Originally, the title of the book was The Marriage Mender. Then I realised that, actually, the theme was about more than just forgiveness, and the story was more than simply mending a marriage. So, as both Julia and Evie end up fulfilling their dreams, I changed the title to Time to Shine. And I’m hoping that, after all my teenage failures, it will also be my time to shine. J

Can you give readers a short passage from your book so we can get a flavour of what it is about?

Certainly! When a client with marriage problems seeks therapy from Evie, a dark secret from long ago is uncovered. Here, she is reflecting on her first session with Julia.

'I keep wondering if Carl's having a mid-life crisis,’ said Julia. ‘They do say men can have a sort of menopause, don't they?'

'How do you mean?' I asked.

'Well, I wonder if it's to do with his father. I only knew him for a short time. He died about four years after we were married; the year Abi was born. He was a barrister. Prided himself on his self-sufficiency, and made no secret of what he thought of anyone needy, or beneath him.'

'So not the easiest of people to get on with?'

Julia screwed up her face in a non-verbal agreement. 'He certainly wasn't one to mince his words. He thought nothing of engineering as a career, and had no qualms in telling Carl so. It was all about brain being superior to brawn. That's what he used to say. He made it pretty obvious he hadn't much time for his son.'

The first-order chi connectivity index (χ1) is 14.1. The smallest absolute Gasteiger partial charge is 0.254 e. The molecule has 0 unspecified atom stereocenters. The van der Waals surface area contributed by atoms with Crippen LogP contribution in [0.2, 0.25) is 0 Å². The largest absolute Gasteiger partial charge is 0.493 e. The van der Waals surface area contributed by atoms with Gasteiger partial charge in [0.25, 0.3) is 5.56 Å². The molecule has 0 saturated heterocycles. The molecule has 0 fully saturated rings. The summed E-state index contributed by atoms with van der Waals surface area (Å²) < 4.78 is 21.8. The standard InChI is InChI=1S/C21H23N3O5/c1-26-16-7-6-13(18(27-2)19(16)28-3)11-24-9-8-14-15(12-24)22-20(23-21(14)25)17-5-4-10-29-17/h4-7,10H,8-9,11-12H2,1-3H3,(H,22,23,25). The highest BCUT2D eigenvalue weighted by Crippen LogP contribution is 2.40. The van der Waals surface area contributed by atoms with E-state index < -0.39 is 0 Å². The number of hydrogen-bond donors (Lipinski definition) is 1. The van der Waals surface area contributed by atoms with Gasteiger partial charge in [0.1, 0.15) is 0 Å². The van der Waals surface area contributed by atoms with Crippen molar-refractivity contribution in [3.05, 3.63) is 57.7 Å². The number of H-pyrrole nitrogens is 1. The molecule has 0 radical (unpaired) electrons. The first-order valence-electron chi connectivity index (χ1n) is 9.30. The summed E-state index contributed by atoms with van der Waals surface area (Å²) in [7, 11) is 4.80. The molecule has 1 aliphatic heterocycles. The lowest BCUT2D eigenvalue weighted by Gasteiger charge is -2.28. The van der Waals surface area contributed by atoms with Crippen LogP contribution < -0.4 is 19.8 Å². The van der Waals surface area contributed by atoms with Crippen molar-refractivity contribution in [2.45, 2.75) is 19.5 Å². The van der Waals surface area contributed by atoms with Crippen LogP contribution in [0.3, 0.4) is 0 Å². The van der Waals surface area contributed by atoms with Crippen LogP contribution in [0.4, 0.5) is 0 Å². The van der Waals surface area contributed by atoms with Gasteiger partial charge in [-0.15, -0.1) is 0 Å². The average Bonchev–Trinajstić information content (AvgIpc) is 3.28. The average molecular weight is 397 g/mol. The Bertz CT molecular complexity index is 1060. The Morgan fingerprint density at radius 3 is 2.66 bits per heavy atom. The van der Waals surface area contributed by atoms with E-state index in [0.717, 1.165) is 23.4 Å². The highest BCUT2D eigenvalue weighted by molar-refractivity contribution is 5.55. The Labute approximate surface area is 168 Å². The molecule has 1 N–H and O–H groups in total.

'And you? How did you find him?'

'As I say, I didn't know him for long. I suppose he must have been about - what - ten years older than Carl is now when he died. I remember there was a big to-do. Carl's mother sent for the priest to give him absolution. Last rites. And Carl went berserk. Went round the house yelling that if God forgave his father, he wanted nothing to do with either of them. God or his father.'

I felt puzzled, and said so.

'It was all to do with something that had happened when he was a schoolboy,' Julia explained. 'Something truly terrible . . .’

What are you working on at the moment?

Time to Shine is the first book in the Evie Adams series so I’m now working on the next one. Its title is Chosen? and it tells the story of an American who, happily adopted, seeks Evie out in his search to find his biological family – and uncovers a can of worms. Again, it’s set in Evie’s Exeter Cathedral counselling rooms, and another Devon location near Dartmouth.

It has been a pleasure having you on the blog Merrilyn. I am sure all bookaholics will join me in wishing you every success. 

Merrilyn Williams writes fiction under her family name, Mel Menzies. The author of nearly a dozen books, one a bestseller, she lives in Devon where she likes nothing better than taking her lovely grandchildren on the beach. Her website, An Author’s Look at Life, offers resources to inform, inspire and encourage.


  1. Thank you Wendy, for allowing me to join you on Bookaholics. I've so enjoyed getting to know you - and to doing the interview.

    1. It really was my pleasure Mel. Lovely to find out more about you

  2. I really enjoyed this interview. It was very interesting and I'm off now to find 'Time to Shine' on Amazon.
    Thank you, Wendy, for introducing such a delightful author to me.

    1. Thank you, Christine. Hope you enjoy the book.

  3. You are welcome Christine. I am sure you will love the book